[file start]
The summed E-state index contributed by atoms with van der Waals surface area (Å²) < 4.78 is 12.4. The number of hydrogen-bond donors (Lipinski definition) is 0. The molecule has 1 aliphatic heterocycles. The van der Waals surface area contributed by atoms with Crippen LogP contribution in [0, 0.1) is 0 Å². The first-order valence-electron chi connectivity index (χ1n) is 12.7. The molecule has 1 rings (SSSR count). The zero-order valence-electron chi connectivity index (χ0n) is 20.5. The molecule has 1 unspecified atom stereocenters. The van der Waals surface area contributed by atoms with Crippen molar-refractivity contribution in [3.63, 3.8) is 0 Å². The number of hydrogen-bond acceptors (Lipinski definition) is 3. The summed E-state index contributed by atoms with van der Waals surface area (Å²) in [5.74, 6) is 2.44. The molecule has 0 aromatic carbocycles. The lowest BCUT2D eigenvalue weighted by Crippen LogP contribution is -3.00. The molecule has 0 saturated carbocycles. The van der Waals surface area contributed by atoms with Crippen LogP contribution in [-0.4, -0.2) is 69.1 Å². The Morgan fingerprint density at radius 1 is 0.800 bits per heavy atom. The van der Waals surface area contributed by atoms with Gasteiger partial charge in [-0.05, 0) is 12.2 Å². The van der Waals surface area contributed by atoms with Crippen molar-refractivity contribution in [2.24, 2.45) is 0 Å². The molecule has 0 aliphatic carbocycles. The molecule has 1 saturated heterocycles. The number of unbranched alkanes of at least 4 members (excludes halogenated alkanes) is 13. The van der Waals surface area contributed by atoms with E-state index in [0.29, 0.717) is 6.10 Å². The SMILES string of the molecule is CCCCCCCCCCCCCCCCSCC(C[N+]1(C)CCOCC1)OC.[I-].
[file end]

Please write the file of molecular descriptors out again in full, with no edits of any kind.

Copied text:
The summed E-state index contributed by atoms with van der Waals surface area (Å²) < 4.78 is 12.4. The number of hydrogen-bond donors (Lipinski definition) is 0. The molecule has 1 aliphatic heterocycles. The van der Waals surface area contributed by atoms with Crippen LogP contribution in [0, 0.1) is 0 Å². The first-order valence-electron chi connectivity index (χ1n) is 12.7. The molecule has 1 rings (SSSR count). The zero-order valence-electron chi connectivity index (χ0n) is 20.5. The molecule has 1 unspecified atom stereocenters. The van der Waals surface area contributed by atoms with Crippen molar-refractivity contribution in [3.63, 3.8) is 0 Å². The number of hydrogen-bond acceptors (Lipinski definition) is 3. The summed E-state index contributed by atoms with van der Waals surface area (Å²) in [5.74, 6) is 2.44. The molecule has 0 aromatic carbocycles. The lowest BCUT2D eigenvalue weighted by Crippen LogP contribution is -3.00. The molecule has 0 saturated carbocycles. The van der Waals surface area contributed by atoms with Crippen LogP contribution in [-0.4, -0.2) is 69.1 Å². The Morgan fingerprint density at radius 1 is 0.800 bits per heavy atom. The van der Waals surface area contributed by atoms with Gasteiger partial charge in [-0.05, 0) is 12.2 Å². The van der Waals surface area contributed by atoms with Crippen molar-refractivity contribution in [2.24, 2.45) is 0 Å². The molecule has 0 aliphatic carbocycles. The molecule has 1 saturated heterocycles. The number of unbranched alkanes of at least 4 members (excludes halogenated alkanes) is 13. The van der Waals surface area contributed by atoms with E-state index in [0.29, 0.717) is 6.10 Å². The SMILES string of the molecule is CCCCCCCCCCCCCCCCSCC(C[N+]1(C)CCOCC1)OC.[I-].